The long-term future of Britain is threatened by Government plans to cut back on university education. All college principals, without exception, in Wales, as elsewhere, condemn the situation. I can well understand the fierce reaction of students. They also have grounds for protest when they find that their grants are limited to an increase of 4 per cent. this year, which is less than half the rate of inflation. No one argues that students should be kept in a state of luxury, but their prospects of gaining part-time employment, which they used to get in the past, are negligible. The real level of the student grant is the lowest for 20 years. Students therefore have to rely upon the grant, no more and no less, and what, if anything, their parents can afford.
Britain needs more, not fewer, graduates. The constraints on student numbers, with a policy of running down the higher education system, will cause untold harm to society. Above all, the effects on research, which is vital to our future, are particularly damaging.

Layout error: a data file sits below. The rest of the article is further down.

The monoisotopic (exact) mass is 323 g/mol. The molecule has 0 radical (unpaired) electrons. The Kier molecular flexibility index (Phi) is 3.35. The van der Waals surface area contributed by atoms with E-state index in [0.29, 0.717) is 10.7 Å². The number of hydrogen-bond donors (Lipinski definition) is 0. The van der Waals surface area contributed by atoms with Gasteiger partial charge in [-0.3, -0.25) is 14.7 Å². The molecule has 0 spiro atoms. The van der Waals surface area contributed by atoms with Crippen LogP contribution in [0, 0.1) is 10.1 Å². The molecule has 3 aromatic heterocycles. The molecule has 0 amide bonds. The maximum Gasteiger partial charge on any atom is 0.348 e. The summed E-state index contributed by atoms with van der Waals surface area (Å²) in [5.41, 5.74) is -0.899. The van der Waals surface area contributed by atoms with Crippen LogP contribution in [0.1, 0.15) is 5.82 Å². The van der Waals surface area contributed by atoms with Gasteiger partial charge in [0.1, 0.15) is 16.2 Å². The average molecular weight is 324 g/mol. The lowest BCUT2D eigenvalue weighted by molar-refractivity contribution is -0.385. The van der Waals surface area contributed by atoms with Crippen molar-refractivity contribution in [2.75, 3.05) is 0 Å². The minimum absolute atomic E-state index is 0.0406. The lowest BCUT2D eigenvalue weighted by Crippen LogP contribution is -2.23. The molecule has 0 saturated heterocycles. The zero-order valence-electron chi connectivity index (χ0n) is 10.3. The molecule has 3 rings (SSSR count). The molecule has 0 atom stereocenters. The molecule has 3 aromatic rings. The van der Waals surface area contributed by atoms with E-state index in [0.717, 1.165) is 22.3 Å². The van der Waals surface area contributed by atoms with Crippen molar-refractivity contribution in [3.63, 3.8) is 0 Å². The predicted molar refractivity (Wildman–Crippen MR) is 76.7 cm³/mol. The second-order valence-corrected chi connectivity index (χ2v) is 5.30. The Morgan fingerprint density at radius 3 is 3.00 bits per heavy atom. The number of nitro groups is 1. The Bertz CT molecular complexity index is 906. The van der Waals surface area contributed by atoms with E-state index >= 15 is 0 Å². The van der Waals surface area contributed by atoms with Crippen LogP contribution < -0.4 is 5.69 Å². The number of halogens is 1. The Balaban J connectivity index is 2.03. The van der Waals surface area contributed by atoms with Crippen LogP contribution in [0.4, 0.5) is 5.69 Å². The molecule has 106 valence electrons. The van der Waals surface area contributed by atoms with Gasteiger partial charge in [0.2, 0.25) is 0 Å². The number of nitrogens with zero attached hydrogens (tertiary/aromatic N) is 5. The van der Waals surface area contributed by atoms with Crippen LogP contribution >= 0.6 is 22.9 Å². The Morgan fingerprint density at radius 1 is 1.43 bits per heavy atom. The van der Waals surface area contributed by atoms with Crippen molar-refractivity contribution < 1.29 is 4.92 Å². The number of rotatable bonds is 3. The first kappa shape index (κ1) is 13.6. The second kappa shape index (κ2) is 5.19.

That opinion was confirmed by none other than Dr. Parkes, the chairman of the University Grants Committee, when he gave evidence on 23 July last year to the Select Committee on Educ4tion, Science and Arts on the question of university funding. In reply to a question on the effect of Government policy he said:
I do not find myself able to predict what it will do over the next decade, because I do not know what this or any future Government will do in terms of funding. What I can say is that in the short term it will do serious damage to that education, and also (I wish you would keep this in mind) to the country's research base.
These are significant words.